Wow, I like to stray from my point today! Getting back on track...I think contentment is a huge part of living frugally and thrifty. No where in the top paragraph did I read that anyone was bored or wanted something else. They were all happy with what they had and what they were doing. They were even excited at the idea of eating all that popcorn! Why aren't we already content to live this way? Because of serveral things; keeping up with the Jones, shopping too much, feeling sad about never having a frugal break.
We often look at the neighbors or our friends and see all that they have and think that maybe we need that too. I've even been guilty of that from time to time. (One of my neighbors has a boat in the backyard and the other has a hot tub, what's in my backyard? Chickens....) Then there is shopping too much, maybe you don't even have to shop too much to fall into this one. Anytime you go to any store we see all these things that we don't have and then we start to want. (That's why it's always a good idea to have a list and stick to it!) And then, never having a frugal break. Like I said last week, it's ok to treat yourself once in a while. If you don't, there will come a day when you have some extra and instead of saving it or putting it towards something useful you think, wow, I never spend money on me, and before you know it, all the extra is gone. Plus sometimes it's so easy to treat yourself. Maybe you feel down because you never go out to eat or get treats, and then along comes a buy one get one free ice cream cone coupon. Use it! Have a treat! It will be so fun and since you are already frugal most of the time, even spending that extra few dollars on yourself will feel like a real luxury. (Plus if you used a coupon you still saved money!)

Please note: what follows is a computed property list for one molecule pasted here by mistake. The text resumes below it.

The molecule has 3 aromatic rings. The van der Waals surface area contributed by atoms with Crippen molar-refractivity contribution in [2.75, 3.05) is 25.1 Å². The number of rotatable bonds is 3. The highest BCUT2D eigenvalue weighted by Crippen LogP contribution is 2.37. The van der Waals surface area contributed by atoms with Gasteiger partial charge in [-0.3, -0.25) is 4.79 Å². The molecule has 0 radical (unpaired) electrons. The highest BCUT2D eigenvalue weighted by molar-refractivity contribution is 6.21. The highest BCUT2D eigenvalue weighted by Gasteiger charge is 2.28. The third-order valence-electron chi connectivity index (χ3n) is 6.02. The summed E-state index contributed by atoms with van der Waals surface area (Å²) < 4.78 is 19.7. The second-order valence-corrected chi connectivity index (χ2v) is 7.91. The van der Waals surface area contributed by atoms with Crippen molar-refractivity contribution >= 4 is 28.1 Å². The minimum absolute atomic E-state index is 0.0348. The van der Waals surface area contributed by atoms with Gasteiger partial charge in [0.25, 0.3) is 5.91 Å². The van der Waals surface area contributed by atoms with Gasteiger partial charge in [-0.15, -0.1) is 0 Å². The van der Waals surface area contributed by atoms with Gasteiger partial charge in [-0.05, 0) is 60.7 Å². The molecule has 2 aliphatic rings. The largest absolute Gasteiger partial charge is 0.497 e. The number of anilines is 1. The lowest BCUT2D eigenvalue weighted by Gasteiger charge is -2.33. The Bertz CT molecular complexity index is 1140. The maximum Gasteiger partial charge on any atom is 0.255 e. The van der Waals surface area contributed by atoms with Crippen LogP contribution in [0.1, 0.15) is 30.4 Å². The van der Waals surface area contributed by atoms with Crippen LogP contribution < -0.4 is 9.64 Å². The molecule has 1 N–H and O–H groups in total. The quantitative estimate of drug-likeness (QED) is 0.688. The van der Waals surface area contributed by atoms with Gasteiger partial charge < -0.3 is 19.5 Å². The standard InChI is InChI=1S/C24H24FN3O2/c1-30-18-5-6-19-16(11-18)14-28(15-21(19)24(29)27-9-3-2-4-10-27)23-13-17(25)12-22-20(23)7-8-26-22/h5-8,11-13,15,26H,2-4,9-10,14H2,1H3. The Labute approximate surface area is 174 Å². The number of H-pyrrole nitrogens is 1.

Maybe for a test you should try and think like I do for a week and see what happens. Try not to "want" and if you catch yourself thinking or talking about something you want. Stop! Just try it and see if anything changes.
What do you think?(I'm sorry I know I rambled on today!) Do you already try not to want? What's the hardest part of finding contentment in being thrifty for you?
Make sure you check out the entire Living Like Little House series!
Disclaimer: This post may contain a link to an affiliate. See my disclosure policy for more information.